Last time I wrote, I was worrying about my project – specifically, trying to get enough people to interview. That’s still a problem, but slightly less of one due to some friendly folks in the twitterverse. After posting last week’s PhD progress update, I put out a call for help on Twitter last Wednesday:
“Still looking for Melbourne small businesses to interview – esp. bars, cafes and restaurants. Info at http://bit.ly/bd8qXi“
Not a new idea, and something I’ve tried (to fairly minimal response) before. Since the last time, however, I’ve become a lot more active on Twitter – gathering contacts from the social media community, and as many Melbourne small businesses as I could track down. As it turned out, it wasn’t my immediate contact that helped to spread the word. Instead, the message was retweeted or otherwise passed on in various forms by a group of different people, most of whom I’d never met before. Many thanks (and much internet karma) to all those who helped! You made a weary PhD student much happier about the world.
I now have a few new interviews organised, and have sent off a bunch of emails. A few friends have asked why I’m using such an easy-to-ignore medium when contacting people, instead of picking up a phone. The business world seems to love phonecalls and hate emails, while the academic world is the complete opposite. After thinking about it, I guess I have a few reasons:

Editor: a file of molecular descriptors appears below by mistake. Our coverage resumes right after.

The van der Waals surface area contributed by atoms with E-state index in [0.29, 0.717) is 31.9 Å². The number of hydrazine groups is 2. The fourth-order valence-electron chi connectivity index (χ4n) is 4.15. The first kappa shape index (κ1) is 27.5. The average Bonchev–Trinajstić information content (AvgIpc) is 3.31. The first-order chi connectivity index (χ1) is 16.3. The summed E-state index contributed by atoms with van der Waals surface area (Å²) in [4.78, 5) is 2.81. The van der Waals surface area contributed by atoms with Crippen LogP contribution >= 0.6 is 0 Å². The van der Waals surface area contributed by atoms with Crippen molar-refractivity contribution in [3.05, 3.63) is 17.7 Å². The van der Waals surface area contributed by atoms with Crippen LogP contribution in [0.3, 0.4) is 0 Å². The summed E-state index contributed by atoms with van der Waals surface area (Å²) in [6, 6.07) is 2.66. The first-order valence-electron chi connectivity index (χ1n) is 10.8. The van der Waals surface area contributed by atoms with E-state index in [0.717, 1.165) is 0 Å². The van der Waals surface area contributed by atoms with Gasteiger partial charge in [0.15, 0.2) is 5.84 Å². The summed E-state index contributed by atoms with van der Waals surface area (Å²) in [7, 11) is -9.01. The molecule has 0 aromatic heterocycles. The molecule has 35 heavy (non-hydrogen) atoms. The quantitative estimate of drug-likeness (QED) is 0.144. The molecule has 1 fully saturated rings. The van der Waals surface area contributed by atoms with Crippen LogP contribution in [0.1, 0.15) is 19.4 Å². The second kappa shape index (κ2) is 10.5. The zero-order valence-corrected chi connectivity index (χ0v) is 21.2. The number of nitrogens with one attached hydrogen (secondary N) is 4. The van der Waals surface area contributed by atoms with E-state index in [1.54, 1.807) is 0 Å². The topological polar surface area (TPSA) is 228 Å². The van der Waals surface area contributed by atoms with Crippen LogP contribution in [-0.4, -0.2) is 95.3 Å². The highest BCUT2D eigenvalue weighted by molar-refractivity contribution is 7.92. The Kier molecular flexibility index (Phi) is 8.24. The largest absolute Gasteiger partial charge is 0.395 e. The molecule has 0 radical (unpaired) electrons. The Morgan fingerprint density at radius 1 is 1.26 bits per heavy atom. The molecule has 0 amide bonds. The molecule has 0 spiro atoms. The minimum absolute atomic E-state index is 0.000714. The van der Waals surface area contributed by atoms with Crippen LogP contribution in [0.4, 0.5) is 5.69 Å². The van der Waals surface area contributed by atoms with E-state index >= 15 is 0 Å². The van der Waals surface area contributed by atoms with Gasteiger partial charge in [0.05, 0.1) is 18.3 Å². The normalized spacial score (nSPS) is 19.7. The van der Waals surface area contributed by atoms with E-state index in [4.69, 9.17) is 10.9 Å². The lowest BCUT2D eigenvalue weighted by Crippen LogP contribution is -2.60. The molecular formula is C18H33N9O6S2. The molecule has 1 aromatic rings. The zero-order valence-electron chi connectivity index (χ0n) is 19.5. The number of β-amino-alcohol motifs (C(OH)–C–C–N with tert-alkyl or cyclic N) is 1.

Firstly, I hate getting phonecalls while I’m working. It breaks my concentration and usually rearranges the tasks I’d planned to be working on that day. So, I try to extend that courtesy to other people: when they are at work, I let them do their job. If “deal with enquiries from random strangers” is something they prefer to do when attacking their email, I’d much rather let them do that when they want to deal with it.
Secondly, cold-calling strangers is right up there with my Least Favourite Things To Do. Regardless of how the actual conversation goes, all the stress associated with it (picking a time, trying not to be intrusive etc) generally manages to ruin whichever day I have to do it on. I really can’t explain it – I’d much rather give a talk in front of an audience of strangers, undergo surgery, eat spiders or jump out of a plane…
Finally, and most importantly, I don’t want to pressure people into making decisions. Calling or rocking up to someone’s workplace forces them to decide on their participation immediately – even if that decision is “come back later after I’ve thought about it.” I want to give people a chance to hear a brief elevator pitch, read further if it interests them, and make their decision.
It’s probably costing me a lot of potential interviews – small business owners are super-busy people, and giving an hour of their time to a random PhD student can be a big thing to ask. It does mean that I value those who agree to take part in the project even more, though.